My short answer to David Suissa’s question is: Yes, the vast majority of Americans still love this country — maybe in a different way for everyone (“Does Anyone Still Love America?” July 3). 

Humans make many mistakes. So do nations. Some humans make the same mistakes repeatedly. So do some nations. Isn’t the ability to experience shame for repeating the same mistakes the human emotion necessary to stop repeating those mistakes? Isn’t the inability to experience shame in such cases the human emotion, close if not identical to pride, that disables humans and nations from overcoming old and unproductive patterns of behavior?
Svetlozar Garmidolov, Los Angeles

David Suissa’s July 3 column was his best ever, so beautifully written and brilliantly articulated.
Martin Shandling, Los Angeles 

Defunding the Police
Larry Greenfield makes a cogent point in describing the risks of defunding the police (“Defunding the Police Entails Risk,” July 3). After the death of George Floyd, many activists advocated defunding police departments. Floyd died when a Minneapolis police officer used his knee to pin Floyd’s neck to the pavement. The police officer was arrested and probably will be convicted. That doesn’t mean that police departments should be defunded.

After Floyd’s death, many activist groups complained that there is systemic racism among the police departments and, on that basis, they should be defunded.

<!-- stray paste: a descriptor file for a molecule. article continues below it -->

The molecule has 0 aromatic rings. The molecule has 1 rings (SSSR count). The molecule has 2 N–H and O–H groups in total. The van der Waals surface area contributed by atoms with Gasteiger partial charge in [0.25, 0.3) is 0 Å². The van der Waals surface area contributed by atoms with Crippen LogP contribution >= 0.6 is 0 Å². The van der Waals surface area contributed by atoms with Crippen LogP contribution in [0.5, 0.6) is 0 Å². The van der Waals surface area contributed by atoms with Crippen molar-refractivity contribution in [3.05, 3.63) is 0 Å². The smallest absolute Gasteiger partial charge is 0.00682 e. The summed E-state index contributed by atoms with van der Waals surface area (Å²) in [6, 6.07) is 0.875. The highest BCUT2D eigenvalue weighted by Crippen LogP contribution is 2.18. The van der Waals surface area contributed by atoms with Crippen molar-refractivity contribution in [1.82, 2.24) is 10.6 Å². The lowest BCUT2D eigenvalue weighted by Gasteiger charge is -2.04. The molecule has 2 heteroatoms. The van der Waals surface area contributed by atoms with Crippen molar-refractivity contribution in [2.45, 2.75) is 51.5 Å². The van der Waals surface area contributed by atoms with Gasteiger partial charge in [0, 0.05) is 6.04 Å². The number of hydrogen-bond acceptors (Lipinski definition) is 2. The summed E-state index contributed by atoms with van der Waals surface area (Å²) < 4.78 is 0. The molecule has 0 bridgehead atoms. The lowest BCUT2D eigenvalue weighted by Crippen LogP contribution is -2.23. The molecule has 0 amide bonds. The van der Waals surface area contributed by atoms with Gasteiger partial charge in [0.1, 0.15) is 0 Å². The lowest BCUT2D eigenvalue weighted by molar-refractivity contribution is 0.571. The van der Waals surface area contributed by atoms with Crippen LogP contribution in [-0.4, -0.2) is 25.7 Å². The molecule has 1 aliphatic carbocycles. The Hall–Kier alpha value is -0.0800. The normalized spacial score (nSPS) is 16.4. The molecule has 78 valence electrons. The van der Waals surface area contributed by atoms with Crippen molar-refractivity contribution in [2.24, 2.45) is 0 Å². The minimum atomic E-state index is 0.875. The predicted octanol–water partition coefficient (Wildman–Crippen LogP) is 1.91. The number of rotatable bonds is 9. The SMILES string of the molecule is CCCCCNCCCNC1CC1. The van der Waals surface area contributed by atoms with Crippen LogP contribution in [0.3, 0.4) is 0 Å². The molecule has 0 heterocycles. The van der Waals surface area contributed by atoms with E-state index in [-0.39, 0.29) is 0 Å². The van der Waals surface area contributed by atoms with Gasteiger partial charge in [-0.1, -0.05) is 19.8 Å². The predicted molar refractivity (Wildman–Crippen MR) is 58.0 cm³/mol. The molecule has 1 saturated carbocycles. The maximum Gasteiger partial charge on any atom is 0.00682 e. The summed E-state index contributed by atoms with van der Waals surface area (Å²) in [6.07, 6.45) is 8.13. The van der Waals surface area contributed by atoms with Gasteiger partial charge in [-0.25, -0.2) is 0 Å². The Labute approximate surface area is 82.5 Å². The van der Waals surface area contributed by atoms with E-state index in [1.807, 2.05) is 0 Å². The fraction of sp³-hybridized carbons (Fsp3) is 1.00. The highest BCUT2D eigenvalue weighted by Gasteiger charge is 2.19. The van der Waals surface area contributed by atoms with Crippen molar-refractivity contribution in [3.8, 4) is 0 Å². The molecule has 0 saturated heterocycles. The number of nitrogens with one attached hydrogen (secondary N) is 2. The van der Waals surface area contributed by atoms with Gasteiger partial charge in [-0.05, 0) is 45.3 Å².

The statistics cited by Greenfield suggest that there is no systemic racism among police forces. Accusing the hundreds of thousands of law enforcement officers in the U.S. of systemic racism is accusing an entire group of guilt by association because of the actions of very few people.

In the 9/11 attacks, the actions of 19 Muslim men caused the deaths of 3,000 Americans. Americans were repeatedly admonished not to hold all Muslims responsible because a small number caused significant harm to all of us.

The movement to defund police is effectively based on assuming systemic racism among all police based on the actions of a few.
Marshall Lerner, Beverly Hills

Charedi Freedom
While I was contemplating Monica Osborne’s depiction of Esty, a character in the TV series “Unorthodox,” dressed in her “noticeably frumpy” clothes, casting off her wig in the waters, as an “unfettering” and an embracing of freedom from her ultra-Orthodox upbringing, I recalled a visit by my niece, Sara, a Charedi lifeguard pursuing a master’s degree, who is highly intelligent and now happily married, proud to wear her sheitel (wig). (“When Orthodox Women Go Trolling,” July 3).

Sara, dressed in modest, casual yet elegant attire, refused to take off her thick stockings when she waded into the ocean because she, like many other happy, fulfilled Orthodox women, devoutly believes that the laws of modesty are intrinsic to what a Jewish woman of valor is. 

Charedi women aren’t unlike other women in that their family lives impact their choices. Esty was unhappy in her early and later life so, feeling suffocated, she yearned to escape. If Esty, like my niece, came from a nurturing, empowering family, she probably never would have sought another life.
Mina Friedler, Venice

Now it’s your turn. Don’t be shy, submit a letter to the editor. Letters should be no more than 200 words and must include a valid name and city. The Journal reserves the right to edit all letters. letters@jewishjournal.com.